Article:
BEIJING (AP) — Global stock markets and United States (US) futures rose yesterday on 2021’s first trading day, boosted by optimism about coronavirus vaccines after Wall Street ended the year on a new high.
London and Frankfurt opened higher while Shanghai, Hong Kong and Seoul advanced. Tokyo declined.
Optimism about vaccines outweighed concern about rising infection numbers in the US and some other countries and conflict over economic aid in Washington, said Stephen Innes of Axi in a report.
Traders are “perhaps a bit over-eager” but believe vaccines will “provide the ultimate economic kick-start, offering a massive booster shot to corporate profits”, said Innes.
In early trading, the FTSE 100 in London rose 1.5 per cent to 6,556.13 while the DAX in Frankfurt added 1.1 per cent to 13,869.71. The CAC 40 in France gained 1.4 per cent
On Wall Street, futures for the benchmark S&P 500 index and Dow Jones Industrial Averages were 0.4 per cent higher.
Last Thursday, the S&P rose 0.6 per cent in 2020’s final trading day. It ended the year up 16.3 per cent, or a total return of about 18.4 per cent with dividends.
The Dow rose 0.7 per cent to a record. The Nasdaq composite added 0.1 per cent.
In Asia yesterday, the Shanghai Composite Index rose 0.9 per cent to 3,502.96 and the Hang Seng in Hong Kong added 0.9 per cent to 27,472.81.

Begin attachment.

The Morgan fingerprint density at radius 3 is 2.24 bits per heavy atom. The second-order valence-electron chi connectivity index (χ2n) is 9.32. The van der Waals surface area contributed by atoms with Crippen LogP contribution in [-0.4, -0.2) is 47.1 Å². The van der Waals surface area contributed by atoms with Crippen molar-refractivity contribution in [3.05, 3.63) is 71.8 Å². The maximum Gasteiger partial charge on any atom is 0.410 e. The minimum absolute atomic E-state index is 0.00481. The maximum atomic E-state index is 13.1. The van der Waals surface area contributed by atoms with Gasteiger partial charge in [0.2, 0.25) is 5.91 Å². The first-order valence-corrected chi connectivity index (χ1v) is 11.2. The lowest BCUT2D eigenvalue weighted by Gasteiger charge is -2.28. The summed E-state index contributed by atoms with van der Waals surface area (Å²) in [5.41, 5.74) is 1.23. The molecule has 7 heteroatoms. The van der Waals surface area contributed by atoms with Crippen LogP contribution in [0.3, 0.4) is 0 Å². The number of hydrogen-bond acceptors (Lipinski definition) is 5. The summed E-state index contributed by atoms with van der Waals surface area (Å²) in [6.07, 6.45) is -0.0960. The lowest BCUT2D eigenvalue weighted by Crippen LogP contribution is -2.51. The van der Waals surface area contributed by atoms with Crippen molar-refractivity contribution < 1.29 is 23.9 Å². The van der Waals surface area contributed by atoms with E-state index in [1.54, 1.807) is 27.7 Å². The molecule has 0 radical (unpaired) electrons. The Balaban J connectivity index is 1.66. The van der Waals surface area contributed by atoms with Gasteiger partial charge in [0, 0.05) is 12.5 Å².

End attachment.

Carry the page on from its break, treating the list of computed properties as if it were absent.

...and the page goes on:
The Nikkei 225 in Tokyo lost 0.7 per cent to 27,258.38 after Prime Minister Yoshihide Suga said a state of emergency was under consideration for the Japanese capital and three surrounding prefectures due to surging virus caseloads.
Suga called on restaurants to close by 8pm and said it would be difficult to restart a travel promotion programme that was suspended last month. He said the government would expedite approval of coronavirus vaccines and begin providing injections in February.
The Kospi in Seoul rose 2.5 per cent to 2,944.45 and Sydney’s S&P-ASX 200 added 1.5 per cent to 6,684.20.
India’s Sensex advanced 0.4 per cent to 48,055.61. Southeast Asian markets also rose.
Vaccine development by US, European and Chinese producers helped to buoy optimism that a return to normal might be closer after the global economy’s worst decline since the 1930s.
The US and Britain approved Pfizer Inc’s vaccine and Britain approved a second vaccine from AstraZeneca and Oxford University. China has given the greenlight for its first domestically developed vaccine. Others are being tested.
Governments might throw less stimulus at their economies than last year, but policy is “still at a very loose setting”, which supports stock prices and lending, said Kerry Craig of JP Morgan Asset Management in a report.
“Investors should look through the bumpier start to the new economic cycle and focus on the improved earnings outlook,” Craig said.
In energy markets, benchmark US crude gained 95 cents to USD49.47 per barrel in electronic trading on the New York Mercantile Exchange. The contract rose 12 cents on Thursday to USD48.52.
Brent crude, used to price international oils, added USD1.16 to USD52.96 per barrel in London. It rose 17 cents the previous session to USD51.80.
The dollar declined to JPY102.80 from Thursday’s JPY103.27. The euro rose to USD1.2282 from USD1.2211.